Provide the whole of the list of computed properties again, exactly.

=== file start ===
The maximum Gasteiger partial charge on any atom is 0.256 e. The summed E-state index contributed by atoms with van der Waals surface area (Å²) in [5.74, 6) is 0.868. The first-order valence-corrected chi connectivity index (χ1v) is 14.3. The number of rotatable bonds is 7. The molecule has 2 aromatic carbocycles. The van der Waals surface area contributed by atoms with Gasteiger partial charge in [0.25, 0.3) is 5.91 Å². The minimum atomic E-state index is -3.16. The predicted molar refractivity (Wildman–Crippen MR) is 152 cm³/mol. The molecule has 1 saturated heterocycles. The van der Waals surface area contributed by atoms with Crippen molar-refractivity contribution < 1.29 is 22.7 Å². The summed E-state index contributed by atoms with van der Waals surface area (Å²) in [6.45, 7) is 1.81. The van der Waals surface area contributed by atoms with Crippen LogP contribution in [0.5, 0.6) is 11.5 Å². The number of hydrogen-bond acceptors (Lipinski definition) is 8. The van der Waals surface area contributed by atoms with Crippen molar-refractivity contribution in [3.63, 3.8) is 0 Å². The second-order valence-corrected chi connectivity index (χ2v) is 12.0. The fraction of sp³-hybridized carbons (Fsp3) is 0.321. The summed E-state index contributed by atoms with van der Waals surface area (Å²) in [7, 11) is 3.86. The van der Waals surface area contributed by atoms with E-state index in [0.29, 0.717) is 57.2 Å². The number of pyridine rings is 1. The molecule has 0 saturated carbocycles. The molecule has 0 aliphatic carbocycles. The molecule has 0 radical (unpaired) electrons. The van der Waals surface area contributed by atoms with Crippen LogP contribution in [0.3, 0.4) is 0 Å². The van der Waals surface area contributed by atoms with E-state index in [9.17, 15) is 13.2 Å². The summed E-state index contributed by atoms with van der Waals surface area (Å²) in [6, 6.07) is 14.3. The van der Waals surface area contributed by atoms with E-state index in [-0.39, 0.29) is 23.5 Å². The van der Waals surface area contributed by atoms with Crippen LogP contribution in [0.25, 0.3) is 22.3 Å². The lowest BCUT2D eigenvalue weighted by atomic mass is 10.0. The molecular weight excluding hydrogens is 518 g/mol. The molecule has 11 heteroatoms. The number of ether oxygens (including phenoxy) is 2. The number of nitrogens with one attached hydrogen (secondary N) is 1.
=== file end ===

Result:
The maximum Gasteiger partial charge on any atom is 0.256 e. The summed E-state index contributed by atoms with van der Waals surface area (Å²) in [5.74, 6) is 0.868. The first-order valence-corrected chi connectivity index (χ1v) is 14.3. The number of rotatable bonds is 7. The molecule has 2 aromatic carbocycles. The van der Waals surface area contributed by atoms with Gasteiger partial charge in [0.25, 0.3) is 5.91 Å². The minimum atomic E-state index is -3.16. The predicted molar refractivity (Wildman–Crippen MR) is 152 cm³/mol. The molecule has 1 saturated heterocycles. The van der Waals surface area contributed by atoms with Crippen molar-refractivity contribution < 1.29 is 22.7 Å². The summed E-state index contributed by atoms with van der Waals surface area (Å²) in [6.45, 7) is 1.81. The van der Waals surface area contributed by atoms with Crippen LogP contribution in [0.5, 0.6) is 11.5 Å². The number of hydrogen-bond acceptors (Lipinski definition) is 8. The van der Waals surface area contributed by atoms with Crippen molar-refractivity contribution in [3.63, 3.8) is 0 Å². The second-order valence-corrected chi connectivity index (χ2v) is 12.0. The fraction of sp³-hybridized carbons (Fsp3) is 0.321. The summed E-state index contributed by atoms with van der Waals surface area (Å²) in [7, 11) is 3.86. The van der Waals surface area contributed by atoms with E-state index in [0.29, 0.717) is 57.2 Å². The number of pyridine rings is 1. The molecule has 0 saturated carbocycles. The molecule has 0 aliphatic carbocycles. The molecule has 0 radical (unpaired) electrons. The van der Waals surface area contributed by atoms with Crippen LogP contribution in [0.3, 0.4) is 0 Å². The van der Waals surface area contributed by atoms with E-state index in [9.17, 15) is 13.2 Å². The summed E-state index contributed by atoms with van der Waals surface area (Å²) in [6, 6.07) is 14.3. The van der Waals surface area contributed by atoms with E-state index in [-0.39, 0.29) is 23.5 Å². The van der Waals surface area contributed by atoms with Crippen LogP contribution in [0.25, 0.3) is 22.3 Å². The lowest BCUT2D eigenvalue weighted by atomic mass is 10.0. The molecular weight excluding hydrogens is 518 g/mol. The molecule has 11 heteroatoms. The number of ether oxygens (including phenoxy) is 2. The number of nitrogens with one attached hydrogen (secondary N) is 1.